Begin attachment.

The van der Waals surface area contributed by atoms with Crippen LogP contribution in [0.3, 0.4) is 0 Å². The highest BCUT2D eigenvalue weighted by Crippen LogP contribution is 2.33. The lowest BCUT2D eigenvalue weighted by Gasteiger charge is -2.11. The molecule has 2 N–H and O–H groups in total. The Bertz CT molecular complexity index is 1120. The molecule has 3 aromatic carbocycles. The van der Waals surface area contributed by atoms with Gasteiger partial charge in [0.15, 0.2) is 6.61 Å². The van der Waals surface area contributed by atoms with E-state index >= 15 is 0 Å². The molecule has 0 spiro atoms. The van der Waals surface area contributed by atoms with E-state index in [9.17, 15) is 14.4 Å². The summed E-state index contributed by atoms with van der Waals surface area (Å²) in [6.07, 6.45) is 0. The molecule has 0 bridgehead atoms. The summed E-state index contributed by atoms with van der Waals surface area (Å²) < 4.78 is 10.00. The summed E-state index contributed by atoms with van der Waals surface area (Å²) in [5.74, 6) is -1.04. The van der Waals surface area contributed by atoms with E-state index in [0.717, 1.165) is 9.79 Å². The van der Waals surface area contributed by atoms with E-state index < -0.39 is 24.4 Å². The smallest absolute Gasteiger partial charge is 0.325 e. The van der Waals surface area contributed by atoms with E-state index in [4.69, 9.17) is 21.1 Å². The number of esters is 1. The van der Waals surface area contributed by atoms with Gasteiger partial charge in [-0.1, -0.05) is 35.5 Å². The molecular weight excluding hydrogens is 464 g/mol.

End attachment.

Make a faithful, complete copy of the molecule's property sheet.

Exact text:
The van der Waals surface area contributed by atoms with Crippen LogP contribution in [0.3, 0.4) is 0 Å². The highest BCUT2D eigenvalue weighted by Crippen LogP contribution is 2.33. The lowest BCUT2D eigenvalue weighted by Gasteiger charge is -2.11. The molecule has 2 N–H and O–H groups in total. The Bertz CT molecular complexity index is 1120. The molecule has 3 aromatic carbocycles. The van der Waals surface area contributed by atoms with Gasteiger partial charge in [0.15, 0.2) is 6.61 Å². The van der Waals surface area contributed by atoms with E-state index >= 15 is 0 Å². The molecule has 0 spiro atoms. The van der Waals surface area contributed by atoms with E-state index in [9.17, 15) is 14.4 Å². The summed E-state index contributed by atoms with van der Waals surface area (Å²) in [6.07, 6.45) is 0. The molecule has 0 bridgehead atoms. The summed E-state index contributed by atoms with van der Waals surface area (Å²) < 4.78 is 10.00. The summed E-state index contributed by atoms with van der Waals surface area (Å²) in [5.74, 6) is -1.04. The van der Waals surface area contributed by atoms with E-state index in [0.717, 1.165) is 9.79 Å². The van der Waals surface area contributed by atoms with E-state index < -0.39 is 24.4 Å². The smallest absolute Gasteiger partial charge is 0.325 e. The van der Waals surface area contributed by atoms with E-state index in [4.69, 9.17) is 21.1 Å². The number of esters is 1. The van der Waals surface area contributed by atoms with Gasteiger partial charge in [-0.1, -0.05) is 35.5 Å². The molecular weight excluding hydrogens is 464 g/mol.